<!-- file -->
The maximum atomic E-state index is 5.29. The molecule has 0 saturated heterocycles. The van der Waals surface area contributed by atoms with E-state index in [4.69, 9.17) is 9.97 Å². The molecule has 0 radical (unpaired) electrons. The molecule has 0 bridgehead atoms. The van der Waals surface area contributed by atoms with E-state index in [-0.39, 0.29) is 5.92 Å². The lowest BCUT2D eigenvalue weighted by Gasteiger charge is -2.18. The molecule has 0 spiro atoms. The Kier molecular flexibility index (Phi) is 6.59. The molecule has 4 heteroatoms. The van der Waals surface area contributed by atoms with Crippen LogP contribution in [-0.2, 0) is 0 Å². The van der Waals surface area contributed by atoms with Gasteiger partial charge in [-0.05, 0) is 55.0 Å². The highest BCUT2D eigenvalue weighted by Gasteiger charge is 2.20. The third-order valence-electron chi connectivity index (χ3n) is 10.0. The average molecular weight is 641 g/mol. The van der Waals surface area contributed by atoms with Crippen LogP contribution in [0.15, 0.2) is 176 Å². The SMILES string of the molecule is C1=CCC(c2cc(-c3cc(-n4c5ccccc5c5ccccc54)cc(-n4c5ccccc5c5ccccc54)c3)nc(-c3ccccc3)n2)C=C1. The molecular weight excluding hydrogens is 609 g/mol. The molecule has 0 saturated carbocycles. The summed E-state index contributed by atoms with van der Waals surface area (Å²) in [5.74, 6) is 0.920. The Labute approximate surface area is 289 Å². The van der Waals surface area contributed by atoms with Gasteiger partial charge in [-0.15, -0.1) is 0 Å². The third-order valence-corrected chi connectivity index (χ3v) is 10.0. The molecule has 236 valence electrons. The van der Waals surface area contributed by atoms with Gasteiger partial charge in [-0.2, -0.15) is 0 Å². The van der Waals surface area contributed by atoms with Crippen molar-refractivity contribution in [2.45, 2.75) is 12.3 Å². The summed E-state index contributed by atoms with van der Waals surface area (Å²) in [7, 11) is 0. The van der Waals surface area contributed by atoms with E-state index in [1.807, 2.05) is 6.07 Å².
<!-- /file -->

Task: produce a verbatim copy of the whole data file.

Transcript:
The maximum atomic E-state index is 5.29. The molecule has 0 saturated heterocycles. The van der Waals surface area contributed by atoms with E-state index in [4.69, 9.17) is 9.97 Å². The molecule has 0 radical (unpaired) electrons. The molecule has 0 bridgehead atoms. The van der Waals surface area contributed by atoms with E-state index in [-0.39, 0.29) is 5.92 Å². The lowest BCUT2D eigenvalue weighted by Gasteiger charge is -2.18. The molecule has 0 spiro atoms. The Kier molecular flexibility index (Phi) is 6.59. The molecule has 4 heteroatoms. The van der Waals surface area contributed by atoms with Crippen LogP contribution in [-0.2, 0) is 0 Å². The van der Waals surface area contributed by atoms with Gasteiger partial charge in [-0.05, 0) is 55.0 Å². The highest BCUT2D eigenvalue weighted by Gasteiger charge is 2.20. The third-order valence-electron chi connectivity index (χ3n) is 10.0. The average molecular weight is 641 g/mol. The van der Waals surface area contributed by atoms with Crippen LogP contribution in [0.15, 0.2) is 176 Å². The SMILES string of the molecule is C1=CCC(c2cc(-c3cc(-n4c5ccccc5c5ccccc54)cc(-n4c5ccccc5c5ccccc54)c3)nc(-c3ccccc3)n2)C=C1. The molecular weight excluding hydrogens is 609 g/mol. The molecule has 0 saturated carbocycles. The summed E-state index contributed by atoms with van der Waals surface area (Å²) in [5.74, 6) is 0.920. The Labute approximate surface area is 289 Å². The van der Waals surface area contributed by atoms with Gasteiger partial charge in [-0.15, -0.1) is 0 Å². The third-order valence-corrected chi connectivity index (χ3v) is 10.0. The molecule has 236 valence electrons. The van der Waals surface area contributed by atoms with Gasteiger partial charge in [-0.2, -0.15) is 0 Å². The van der Waals surface area contributed by atoms with Crippen molar-refractivity contribution in [2.45, 2.75) is 12.3 Å². The summed E-state index contributed by atoms with van der Waals surface area (Å²) in [7, 11) is 0. The van der Waals surface area contributed by atoms with E-state index in [1.807, 2.05) is 6.07 Å².